Judge Dredd 18 (April 1985)

Judge Dredd #18

Not a lot happens this issue–well, there’s a lot of block warring and very little the judges can do about it–but there doesn’t seem to be an overarching story. Except why everyone wants to fight in a block war. I was sort of hoping Wagner or Grant would lay out the battles with some connections, but they just hop around.

The blocks all have memorable names–everyone and everything in Judge Dredd has a memorable name–and the initial conflict does have some block vs. block motivations, but pretty soon everything goes crazy and they don’t much matter.

There’s a lot of good art from McMahon and Smith and the writers definitely keep the comic moving–not the easiest task as it’s a compilation–but it’s all action. There’s personality, sure, and some great details, but there’s not a lot of ambition (even measured, Dredd ambition) going on.



Writers, John Wagner and Alan Grant; artists, Mike McMahon and Ron Smith; colorist, John Burns; letterer, Tom Frame; editor, Nick Landau; publisher, Eagle Comics.

Judge Dredd 17 (March 1985)

Judge Dredd #17

The issue has two stories–one from Mills, one from Wagner, both with art by Ron Smith. The first story, Mills’s, has a regular citizen turning into a were-dinosaur. It’s kind of dumb, but Mills’s plotting of the story is fantastic. The way he starts external to the eventual characters and moves in–presumably from chapter to chapter in the original 2000 AD progs.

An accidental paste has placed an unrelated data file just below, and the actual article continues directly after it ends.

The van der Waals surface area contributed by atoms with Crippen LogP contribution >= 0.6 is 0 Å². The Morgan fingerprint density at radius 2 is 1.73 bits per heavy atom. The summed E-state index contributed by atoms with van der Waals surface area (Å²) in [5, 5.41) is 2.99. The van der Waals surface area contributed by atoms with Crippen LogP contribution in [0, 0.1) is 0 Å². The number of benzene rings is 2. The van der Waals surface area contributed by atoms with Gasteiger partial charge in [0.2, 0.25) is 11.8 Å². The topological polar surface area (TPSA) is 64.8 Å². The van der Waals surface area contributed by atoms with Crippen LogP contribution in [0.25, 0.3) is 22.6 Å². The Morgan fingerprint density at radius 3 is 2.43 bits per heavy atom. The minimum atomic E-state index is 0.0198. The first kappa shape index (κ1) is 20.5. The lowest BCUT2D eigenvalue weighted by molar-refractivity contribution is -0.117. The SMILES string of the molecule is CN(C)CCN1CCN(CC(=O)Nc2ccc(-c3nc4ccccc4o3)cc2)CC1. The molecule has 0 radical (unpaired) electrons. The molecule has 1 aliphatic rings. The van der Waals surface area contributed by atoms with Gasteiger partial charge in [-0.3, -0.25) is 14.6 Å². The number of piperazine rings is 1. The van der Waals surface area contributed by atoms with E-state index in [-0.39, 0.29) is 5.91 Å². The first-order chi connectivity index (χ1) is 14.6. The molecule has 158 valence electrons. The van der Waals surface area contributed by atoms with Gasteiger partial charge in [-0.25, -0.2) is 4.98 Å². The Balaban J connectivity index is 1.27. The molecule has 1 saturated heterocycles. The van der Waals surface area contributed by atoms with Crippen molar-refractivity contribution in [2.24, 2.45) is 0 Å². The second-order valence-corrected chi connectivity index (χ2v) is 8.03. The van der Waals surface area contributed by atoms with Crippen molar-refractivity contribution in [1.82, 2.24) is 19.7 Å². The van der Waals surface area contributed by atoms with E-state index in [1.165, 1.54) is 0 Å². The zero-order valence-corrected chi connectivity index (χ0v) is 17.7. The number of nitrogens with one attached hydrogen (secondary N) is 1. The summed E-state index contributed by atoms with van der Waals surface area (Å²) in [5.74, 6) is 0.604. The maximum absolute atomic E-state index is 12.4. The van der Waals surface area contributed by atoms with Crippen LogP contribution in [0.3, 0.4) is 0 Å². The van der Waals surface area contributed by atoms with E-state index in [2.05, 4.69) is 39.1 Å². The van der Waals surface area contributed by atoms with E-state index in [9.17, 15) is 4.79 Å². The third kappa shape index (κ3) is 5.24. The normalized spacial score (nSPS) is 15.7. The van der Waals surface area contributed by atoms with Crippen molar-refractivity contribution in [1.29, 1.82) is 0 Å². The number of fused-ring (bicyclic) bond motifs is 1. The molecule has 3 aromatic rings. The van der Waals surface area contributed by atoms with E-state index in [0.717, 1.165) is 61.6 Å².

The big showdown between Dredd and the monster happens in Old New York City, which looks a lot like seventies New York City (fire escapes, rooftops). It’s good Mega-City One has so many locations because the showdown wouldn’t look good in the futuristic settings… but tragically haunted man wandering rainswept New York? It works.

The second story has Dredd investigating a television game show. Wagner does a great job with both the mystery and the solution. The setup is rather imaginative too.

Excellent issue.



Writers, Pat Mills and John Wagner; artist, Ron Smith; colorist, John Burns; letterer, Tom Frame; editor, Nick Landau; publisher, Eagle Comics.

Judge Dredd 16 (February 1985)

Judge Dredd #16

One of Dredd’s cases comes back to haunt him, with the sole survivor of a criminal family hunting judges. He’s a Cursed Earth mutant–with an evil super rat as a pet. McMahon draws them both very creepy.

And Wagner’s script plays up that creep factor. The villain is methodical, with Wagner showing his aptitude for the crimes. It creates a sense of foreboding, especially after the villain successfully assassinates a judge. Between the action itself (which Wagner immediately sets up as a big deal) and the eventual kidnapping of Judge Hershey, Wagner definitely implies this story–a collection of chapters from 2000 AD– has high stakes.

There’s a lot of action in the story too, with McMahon toggling between suspense and brawling. It’s an excellent longer story.

The other story, with Garry Leach on art, is short, to the point and successful.

Overall, it’s an excellent issue. Rather excellent.



Writer, John Wagner; artists, Mike McMahon and Garry Leach; colorist, John Burns; letterers, Tom Frame and Tony Jacob; editor, Nick Landau; publisher, Eagle Comics.

Website Powered by WordPress.com.

Up ↑

%d bloggers like this: